The Fight for Smaller Classes Is Far from Over

For a long time, teachers and students have been advocating for smaller class sizes in New York City public schools. During the summer of 2021, the city council proposed a bill that would increase the amount of designated classroom space per student from 20 square feet each to 35 square feet each, a policy that the UFT (United Federation of Teachers) strongly supported.

For years the UFT has been advocating for changes to the limit of kids allowed in each classroom, as teachers cite concerns on how difficult it is teaching large classes.

“My largest class has about 34 students, which makes it hard for me to give individual attention to students as my attention is spread so thin,” said Mr. Jallot, a history and English special education teacher.

Teachers are not the only ones with concerns. Students in large classes here at Pace and many other public schools in New York City face challenges with their education due to overcrowding.

“I would like the class sizes to be smaller,” said 10th grader Ceveen Saad when asked about current class sizes.

Noelani Getfield is another 10th grader who wants classes to be smaller, ”Kids in the front to middle of the class… are more likely to understand the material compared to kids who have no choice but to sit in the back. Because there is so little room in the class, they are less likely to comprehend.”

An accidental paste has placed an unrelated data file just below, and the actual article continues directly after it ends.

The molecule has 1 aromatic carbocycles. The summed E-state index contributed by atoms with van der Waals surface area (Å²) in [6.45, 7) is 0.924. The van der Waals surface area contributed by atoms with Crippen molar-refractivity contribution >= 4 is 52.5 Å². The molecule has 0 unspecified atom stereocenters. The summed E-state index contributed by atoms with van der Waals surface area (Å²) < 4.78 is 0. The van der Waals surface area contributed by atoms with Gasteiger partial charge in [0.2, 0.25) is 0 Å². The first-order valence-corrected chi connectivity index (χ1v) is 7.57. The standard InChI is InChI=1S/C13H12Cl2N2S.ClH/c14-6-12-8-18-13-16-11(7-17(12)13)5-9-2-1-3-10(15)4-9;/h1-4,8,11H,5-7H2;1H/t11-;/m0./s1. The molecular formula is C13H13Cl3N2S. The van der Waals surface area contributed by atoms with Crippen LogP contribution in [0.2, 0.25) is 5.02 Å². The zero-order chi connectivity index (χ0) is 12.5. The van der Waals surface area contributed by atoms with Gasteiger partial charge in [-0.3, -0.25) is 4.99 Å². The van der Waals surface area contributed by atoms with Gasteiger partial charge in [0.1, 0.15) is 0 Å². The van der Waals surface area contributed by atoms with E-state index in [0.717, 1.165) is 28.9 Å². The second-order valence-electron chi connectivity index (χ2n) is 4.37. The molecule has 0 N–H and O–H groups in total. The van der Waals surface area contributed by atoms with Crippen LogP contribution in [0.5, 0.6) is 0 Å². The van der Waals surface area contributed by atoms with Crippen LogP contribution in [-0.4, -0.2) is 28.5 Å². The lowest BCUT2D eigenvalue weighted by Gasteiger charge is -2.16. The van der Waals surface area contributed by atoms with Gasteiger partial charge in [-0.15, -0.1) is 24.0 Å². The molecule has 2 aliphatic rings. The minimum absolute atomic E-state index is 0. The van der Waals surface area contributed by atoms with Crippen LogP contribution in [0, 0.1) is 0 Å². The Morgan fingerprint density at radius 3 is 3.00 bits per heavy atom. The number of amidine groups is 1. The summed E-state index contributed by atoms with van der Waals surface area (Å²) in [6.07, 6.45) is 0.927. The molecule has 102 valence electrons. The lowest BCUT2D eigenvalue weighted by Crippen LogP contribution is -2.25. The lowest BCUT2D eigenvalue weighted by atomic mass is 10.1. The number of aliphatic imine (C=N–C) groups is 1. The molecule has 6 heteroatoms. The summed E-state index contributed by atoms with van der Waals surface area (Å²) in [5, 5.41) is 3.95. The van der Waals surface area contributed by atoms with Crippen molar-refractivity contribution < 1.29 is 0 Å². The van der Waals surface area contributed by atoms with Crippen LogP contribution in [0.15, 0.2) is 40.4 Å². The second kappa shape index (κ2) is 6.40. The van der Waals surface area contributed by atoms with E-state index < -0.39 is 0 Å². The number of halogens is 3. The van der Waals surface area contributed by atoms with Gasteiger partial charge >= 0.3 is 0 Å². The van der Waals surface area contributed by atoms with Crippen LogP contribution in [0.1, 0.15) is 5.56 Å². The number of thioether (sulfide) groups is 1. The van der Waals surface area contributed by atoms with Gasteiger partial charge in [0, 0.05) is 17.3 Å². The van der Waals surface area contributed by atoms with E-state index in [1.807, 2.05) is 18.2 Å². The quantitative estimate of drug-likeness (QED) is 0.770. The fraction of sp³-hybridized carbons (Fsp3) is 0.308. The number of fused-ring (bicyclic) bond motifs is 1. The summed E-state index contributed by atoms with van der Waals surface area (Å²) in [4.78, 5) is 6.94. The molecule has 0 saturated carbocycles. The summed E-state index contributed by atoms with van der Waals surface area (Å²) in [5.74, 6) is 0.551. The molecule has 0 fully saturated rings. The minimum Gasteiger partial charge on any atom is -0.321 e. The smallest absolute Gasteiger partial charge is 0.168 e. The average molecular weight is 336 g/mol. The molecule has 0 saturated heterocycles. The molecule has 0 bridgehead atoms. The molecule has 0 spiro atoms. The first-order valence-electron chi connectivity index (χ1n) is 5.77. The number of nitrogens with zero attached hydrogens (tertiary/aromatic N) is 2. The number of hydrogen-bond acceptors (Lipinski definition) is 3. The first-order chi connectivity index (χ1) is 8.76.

Despite students’ and teachers’ complaints and efforts, NY1 reported that the city council bill was not approved to even be voted on. Instead revisions would be made to make the bill more feasible,  council Speaker Corey Johnson said. “You’re going to have to create tens of thousands of additional new school seats, which I support, to meet the mandate that’s in the bill,” Johnson said. “We’re trying to figure out the right, responsible and enforceable way to get that done.”

Whether or not smaller class sizes will be happening in the near future is uncertain, which means that overcrowded classes in New York City might be here to stay for many years to come.